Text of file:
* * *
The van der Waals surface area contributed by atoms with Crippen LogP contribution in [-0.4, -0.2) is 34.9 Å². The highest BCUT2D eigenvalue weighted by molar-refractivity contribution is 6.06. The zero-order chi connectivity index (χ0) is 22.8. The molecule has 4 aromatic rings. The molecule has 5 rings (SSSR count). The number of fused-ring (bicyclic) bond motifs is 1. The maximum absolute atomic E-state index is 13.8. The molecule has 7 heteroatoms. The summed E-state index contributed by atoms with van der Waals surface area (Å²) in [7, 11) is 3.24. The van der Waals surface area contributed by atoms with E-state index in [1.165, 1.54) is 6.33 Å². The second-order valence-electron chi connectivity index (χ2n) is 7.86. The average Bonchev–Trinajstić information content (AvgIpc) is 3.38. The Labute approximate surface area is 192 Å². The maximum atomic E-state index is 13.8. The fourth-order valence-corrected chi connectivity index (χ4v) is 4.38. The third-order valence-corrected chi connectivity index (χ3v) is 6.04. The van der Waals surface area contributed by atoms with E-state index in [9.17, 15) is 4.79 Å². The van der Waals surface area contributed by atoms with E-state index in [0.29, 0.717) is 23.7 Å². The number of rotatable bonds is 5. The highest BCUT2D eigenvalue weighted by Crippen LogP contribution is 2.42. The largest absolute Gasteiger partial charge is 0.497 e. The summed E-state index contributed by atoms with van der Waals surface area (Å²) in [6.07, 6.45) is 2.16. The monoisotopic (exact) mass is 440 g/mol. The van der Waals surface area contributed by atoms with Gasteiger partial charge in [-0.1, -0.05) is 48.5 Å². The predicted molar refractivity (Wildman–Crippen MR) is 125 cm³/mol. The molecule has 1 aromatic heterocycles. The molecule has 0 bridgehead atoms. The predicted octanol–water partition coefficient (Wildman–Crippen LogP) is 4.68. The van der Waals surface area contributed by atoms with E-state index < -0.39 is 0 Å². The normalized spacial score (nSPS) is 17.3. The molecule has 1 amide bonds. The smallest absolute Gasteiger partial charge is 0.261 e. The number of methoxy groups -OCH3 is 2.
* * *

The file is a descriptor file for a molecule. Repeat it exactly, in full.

The van der Waals surface area contributed by atoms with Crippen LogP contribution in [-0.4, -0.2) is 34.9 Å². The highest BCUT2D eigenvalue weighted by molar-refractivity contribution is 6.06. The zero-order chi connectivity index (χ0) is 22.8. The molecule has 4 aromatic rings. The molecule has 5 rings (SSSR count). The number of fused-ring (bicyclic) bond motifs is 1. The maximum absolute atomic E-state index is 13.8. The molecule has 7 heteroatoms. The summed E-state index contributed by atoms with van der Waals surface area (Å²) in [7, 11) is 3.24. The van der Waals surface area contributed by atoms with E-state index in [1.165, 1.54) is 6.33 Å². The second-order valence-electron chi connectivity index (χ2n) is 7.86. The average Bonchev–Trinajstić information content (AvgIpc) is 3.38. The Labute approximate surface area is 192 Å². The maximum atomic E-state index is 13.8. The fourth-order valence-corrected chi connectivity index (χ4v) is 4.38. The third-order valence-corrected chi connectivity index (χ3v) is 6.04. The van der Waals surface area contributed by atoms with E-state index in [9.17, 15) is 4.79 Å². The van der Waals surface area contributed by atoms with E-state index in [0.29, 0.717) is 23.7 Å². The number of rotatable bonds is 5. The highest BCUT2D eigenvalue weighted by Crippen LogP contribution is 2.42. The largest absolute Gasteiger partial charge is 0.497 e. The summed E-state index contributed by atoms with van der Waals surface area (Å²) in [6.07, 6.45) is 2.16. The monoisotopic (exact) mass is 440 g/mol. The van der Waals surface area contributed by atoms with Gasteiger partial charge in [-0.1, -0.05) is 48.5 Å². The predicted molar refractivity (Wildman–Crippen MR) is 125 cm³/mol. The molecule has 1 aromatic heterocycles. The molecule has 0 bridgehead atoms. The predicted octanol–water partition coefficient (Wildman–Crippen LogP) is 4.68. The van der Waals surface area contributed by atoms with E-state index < -0.39 is 0 Å². The normalized spacial score (nSPS) is 17.3. The molecule has 1 amide bonds. The smallest absolute Gasteiger partial charge is 0.261 e. The number of methoxy groups -OCH3 is 2.